The Secretary has delegated jointly to the Administrators of the Urban Mass Transit Administration ("UMTA") and the Federal Highway Administration ("FHWA") his authority to administer the Highway Act legislation in accordance with Title 23, 29 C.F.R. §§ 1.48, 1.51. After Congress enacted section 134(a) as part of the Highway Act of 1973, the Administrators of these agencies sought to promulgate regulations which they believed necessary to implement the "3-C Process" mandated by that statute. Accordingly, UMTA and FHWA published a notice of proposed rulemaking on November 3, 1974.
After careful review of, and accommodation to, the comments received from over 120 interested groups and individuals, final regulations, along with an extensive preamble statement, were published on September 11, 1975, and took effect on October 17, 1975.
These regulations, found in 23 C.F.R. Part 450 and 49 C.F.R. Part 613, are generally referred to by the parties as the Secretary's Transportation Improvement Program ("TIP") regulations. They provide, in short, for all urban transportation projects funded by the Secretary to be selected and proposed by regional planning authorities, referred to by Congress as "metropolitan planning organizations" ("MPOs"), to be designated by the states.
These MPOs are designed to be the focus of the "3-C" planning process for each urban area; their responsibilities include the development of a multiyear program of transportation improvements (a "TIP Plan"), as well as an "annual element" of proposed transportation projects for each fiscal year. 23 C.F.R. §§ 450.112, 450.114, 450.116, 450.118, 450.120. What this means is that each State-designated MPO now holds the sole responsibility for developing (soliciting from its member municipalities), endorsing, and submitting to the Secretary (through the State) all project requests for the use of those Highway Trust Funds apportioned to the urban subdivisions within its regional jurisdiction. 23 C.F.R. §§ 450.312, 450.316. This function is generally referred to by the parties as "programming."
As determined by statute,
the Secretary provides federal assistance for only those projects which are forwarded to him by the State. The Secretary's TIP regulations require that these projects be submitted to the State by the appropriate MPO as part of its "annual element." 23 C.F.R. §§ 450.310, 450.316. To satisfy the "planning mandate" of Congress as expressed in section 134(a) (and in the corresponding sections of the Urban Mass Transportation Act
), UMTA and FHWA annually certify the existence of a "3-C Process" (i.e., a properly developed TIP Plan) in each urban area. 23 C.F.R. § 450.320.
The State of California has designated the Southern California Association of Governments ("SCAG") as the MPO for the Los Angeles-Long Beach urbanized area.
As such, it has the responsibility for formulating the multiyear TIP Plan for that region as well as the annual element of project requests which it forwards to the State for submission to the Secretary. To put together this annual program package, SCAG reviews the project proposals of its member municipalities for consistency with its TIP Plan, assembles appropriate projects, and forwards the package to the State with its endorsement.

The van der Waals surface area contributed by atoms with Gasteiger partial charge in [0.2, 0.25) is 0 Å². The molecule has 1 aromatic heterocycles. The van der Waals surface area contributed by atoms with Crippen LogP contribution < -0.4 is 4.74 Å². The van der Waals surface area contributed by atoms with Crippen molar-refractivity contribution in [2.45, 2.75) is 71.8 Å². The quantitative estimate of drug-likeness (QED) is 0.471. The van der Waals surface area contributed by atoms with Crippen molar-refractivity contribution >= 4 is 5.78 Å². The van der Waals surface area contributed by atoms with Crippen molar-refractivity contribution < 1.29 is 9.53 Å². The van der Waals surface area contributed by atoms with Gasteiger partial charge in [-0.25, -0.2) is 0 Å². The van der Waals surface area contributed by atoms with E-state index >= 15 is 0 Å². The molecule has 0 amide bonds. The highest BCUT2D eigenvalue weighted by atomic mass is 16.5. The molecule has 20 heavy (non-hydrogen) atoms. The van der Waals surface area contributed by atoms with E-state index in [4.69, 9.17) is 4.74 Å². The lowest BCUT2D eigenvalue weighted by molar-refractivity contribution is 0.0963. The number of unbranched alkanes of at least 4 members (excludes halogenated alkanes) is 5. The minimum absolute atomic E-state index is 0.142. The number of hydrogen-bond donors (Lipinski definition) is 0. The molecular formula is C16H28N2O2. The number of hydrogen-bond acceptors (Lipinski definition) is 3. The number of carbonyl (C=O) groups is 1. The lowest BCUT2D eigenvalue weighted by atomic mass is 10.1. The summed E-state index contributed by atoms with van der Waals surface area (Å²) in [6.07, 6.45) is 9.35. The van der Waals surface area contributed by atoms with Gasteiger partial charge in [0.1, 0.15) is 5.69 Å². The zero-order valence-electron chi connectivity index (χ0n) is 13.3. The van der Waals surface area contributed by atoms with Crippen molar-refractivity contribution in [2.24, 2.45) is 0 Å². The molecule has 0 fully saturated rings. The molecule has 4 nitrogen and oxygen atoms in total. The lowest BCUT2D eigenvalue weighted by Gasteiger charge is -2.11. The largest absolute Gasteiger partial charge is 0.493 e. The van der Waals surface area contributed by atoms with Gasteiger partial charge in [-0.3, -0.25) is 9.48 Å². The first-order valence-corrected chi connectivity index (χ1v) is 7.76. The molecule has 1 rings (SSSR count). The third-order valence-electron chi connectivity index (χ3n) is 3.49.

As mentioned above, no transportation project may be funded by the Secretary unless it is part of the statewide "program of elements" (a cumulation of MPO elements) approved by the State and forwarded to the Secretary. 23 U.S.C. §§ 105(a), 106(a), 145. It is thus the State's ultimate responsibility to select those urban projects submitted to the Secretary for funding (23 U.S.C. § 145; 23 C.F.R. § 450.318(b)), just as it is the State's responsibility to select - or, if necessary, to replace - each MPO. 23 C.F.R. §§ 450.106, 450.108. Once the State submits its endorsed annual program of projects to Washington, the Secretary may approve it in whole or in part, 23 U.S.C. § 105(a), but he may not approve any project for an urban area which is not part of the annual element developed by that urban area's duly-designated MPO. 23 U.S.C. § 105(a); 23 C.F.R. § 450.318(a).
SCAG's first annual element (75-76) covered the six-month period from January 1, 1976 to June 30, 1976; the Secretary asserts that it was amended in April, 1976 "to include the specific projects belatedly requested by plaintiff County." (Defendants' Memorandum at 11). SCAG's second annual element, covering the 1976-77 fiscal year, was not part of the program of projects which was forwarded to the Secretary by the State on October 1 of this year; this was apparently due to the fact that SCAG (as well as one other California MPO) had not submitted its second annual element to the State by that date, despite the fact that plaintiff county submitted its project requests to SCAG in May. (Defendants' Memorandum at 11; Complaint, P 20). The Secretary has since approved the State's program of projects "subject to acceptance of the ...